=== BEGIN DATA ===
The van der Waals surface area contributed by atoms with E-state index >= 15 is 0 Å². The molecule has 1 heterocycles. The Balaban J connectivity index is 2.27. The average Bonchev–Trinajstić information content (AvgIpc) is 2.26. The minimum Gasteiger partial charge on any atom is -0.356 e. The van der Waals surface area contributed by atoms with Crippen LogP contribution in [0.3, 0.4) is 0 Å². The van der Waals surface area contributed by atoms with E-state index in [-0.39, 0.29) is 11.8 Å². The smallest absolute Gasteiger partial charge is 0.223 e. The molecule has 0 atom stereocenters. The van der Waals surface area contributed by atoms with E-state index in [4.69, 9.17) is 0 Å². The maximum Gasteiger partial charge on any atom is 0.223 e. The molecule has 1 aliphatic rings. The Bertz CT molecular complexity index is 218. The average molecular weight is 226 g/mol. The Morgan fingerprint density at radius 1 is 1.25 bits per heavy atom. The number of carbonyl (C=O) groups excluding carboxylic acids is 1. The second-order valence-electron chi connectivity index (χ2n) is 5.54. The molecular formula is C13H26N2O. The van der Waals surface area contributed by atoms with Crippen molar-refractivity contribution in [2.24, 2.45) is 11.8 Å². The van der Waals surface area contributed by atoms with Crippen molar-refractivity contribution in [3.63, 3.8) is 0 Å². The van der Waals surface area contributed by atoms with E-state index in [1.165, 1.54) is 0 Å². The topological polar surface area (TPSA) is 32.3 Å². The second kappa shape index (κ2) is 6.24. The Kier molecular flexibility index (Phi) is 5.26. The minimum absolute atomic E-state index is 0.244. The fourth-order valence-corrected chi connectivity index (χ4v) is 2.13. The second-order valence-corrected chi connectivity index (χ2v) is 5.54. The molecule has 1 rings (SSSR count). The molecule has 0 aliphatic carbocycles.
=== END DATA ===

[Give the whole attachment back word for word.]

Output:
The van der Waals surface area contributed by atoms with E-state index >= 15 is 0 Å². The molecule has 1 heterocycles. The Balaban J connectivity index is 2.27. The average Bonchev–Trinajstić information content (AvgIpc) is 2.26. The minimum Gasteiger partial charge on any atom is -0.356 e. The van der Waals surface area contributed by atoms with Crippen LogP contribution in [0.3, 0.4) is 0 Å². The van der Waals surface area contributed by atoms with E-state index in [-0.39, 0.29) is 11.8 Å². The smallest absolute Gasteiger partial charge is 0.223 e. The molecule has 0 atom stereocenters. The van der Waals surface area contributed by atoms with E-state index in [4.69, 9.17) is 0 Å². The maximum Gasteiger partial charge on any atom is 0.223 e. The molecule has 1 aliphatic rings. The Bertz CT molecular complexity index is 218. The average molecular weight is 226 g/mol. The Morgan fingerprint density at radius 1 is 1.25 bits per heavy atom. The number of carbonyl (C=O) groups excluding carboxylic acids is 1. The second-order valence-electron chi connectivity index (χ2n) is 5.54. The molecular formula is C13H26N2O. The van der Waals surface area contributed by atoms with Crippen molar-refractivity contribution in [2.24, 2.45) is 11.8 Å². The van der Waals surface area contributed by atoms with Crippen molar-refractivity contribution in [3.63, 3.8) is 0 Å². The van der Waals surface area contributed by atoms with E-state index in [1.165, 1.54) is 0 Å². The topological polar surface area (TPSA) is 32.3 Å². The second kappa shape index (κ2) is 6.24. The Kier molecular flexibility index (Phi) is 5.26. The minimum absolute atomic E-state index is 0.244. The fourth-order valence-corrected chi connectivity index (χ4v) is 2.13. The second-order valence-corrected chi connectivity index (χ2v) is 5.54. The molecule has 1 rings (SSSR count). The molecule has 0 aliphatic carbocycles.